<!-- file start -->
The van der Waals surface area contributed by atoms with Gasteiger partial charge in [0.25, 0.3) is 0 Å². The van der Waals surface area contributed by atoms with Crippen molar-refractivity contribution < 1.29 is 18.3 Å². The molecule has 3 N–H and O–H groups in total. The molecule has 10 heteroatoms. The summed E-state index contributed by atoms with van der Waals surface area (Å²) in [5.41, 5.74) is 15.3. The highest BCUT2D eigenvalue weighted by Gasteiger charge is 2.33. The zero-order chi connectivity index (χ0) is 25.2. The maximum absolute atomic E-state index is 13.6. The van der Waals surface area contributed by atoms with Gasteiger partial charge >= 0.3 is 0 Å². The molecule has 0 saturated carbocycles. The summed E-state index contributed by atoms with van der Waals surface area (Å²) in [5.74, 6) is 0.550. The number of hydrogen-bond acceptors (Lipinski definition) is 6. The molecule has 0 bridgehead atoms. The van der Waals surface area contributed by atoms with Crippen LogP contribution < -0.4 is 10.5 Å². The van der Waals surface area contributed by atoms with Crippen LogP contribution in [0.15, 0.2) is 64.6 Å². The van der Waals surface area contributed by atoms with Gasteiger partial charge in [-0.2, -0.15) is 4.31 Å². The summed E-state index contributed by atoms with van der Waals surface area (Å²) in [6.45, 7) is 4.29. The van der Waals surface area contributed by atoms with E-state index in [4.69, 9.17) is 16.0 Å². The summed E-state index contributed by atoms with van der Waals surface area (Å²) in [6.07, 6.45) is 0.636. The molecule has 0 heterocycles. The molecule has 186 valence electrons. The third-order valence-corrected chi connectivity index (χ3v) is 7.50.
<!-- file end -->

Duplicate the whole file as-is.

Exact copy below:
The van der Waals surface area contributed by atoms with Gasteiger partial charge in [0.25, 0.3) is 0 Å². The van der Waals surface area contributed by atoms with Crippen molar-refractivity contribution < 1.29 is 18.3 Å². The molecule has 3 N–H and O–H groups in total. The molecule has 10 heteroatoms. The summed E-state index contributed by atoms with van der Waals surface area (Å²) in [5.41, 5.74) is 15.3. The highest BCUT2D eigenvalue weighted by Gasteiger charge is 2.33. The zero-order chi connectivity index (χ0) is 25.2. The maximum absolute atomic E-state index is 13.6. The van der Waals surface area contributed by atoms with Gasteiger partial charge >= 0.3 is 0 Å². The molecule has 0 saturated carbocycles. The summed E-state index contributed by atoms with van der Waals surface area (Å²) in [5.74, 6) is 0.550. The number of hydrogen-bond acceptors (Lipinski definition) is 6. The molecule has 0 bridgehead atoms. The van der Waals surface area contributed by atoms with Crippen LogP contribution < -0.4 is 10.5 Å². The van der Waals surface area contributed by atoms with Crippen LogP contribution in [0.15, 0.2) is 64.6 Å². The van der Waals surface area contributed by atoms with Gasteiger partial charge in [-0.2, -0.15) is 4.31 Å². The summed E-state index contributed by atoms with van der Waals surface area (Å²) in [6.45, 7) is 4.29. The van der Waals surface area contributed by atoms with E-state index in [4.69, 9.17) is 16.0 Å². The summed E-state index contributed by atoms with van der Waals surface area (Å²) in [6.07, 6.45) is 0.636. The molecule has 0 heterocycles. The molecule has 186 valence electrons. The third-order valence-corrected chi connectivity index (χ3v) is 7.50.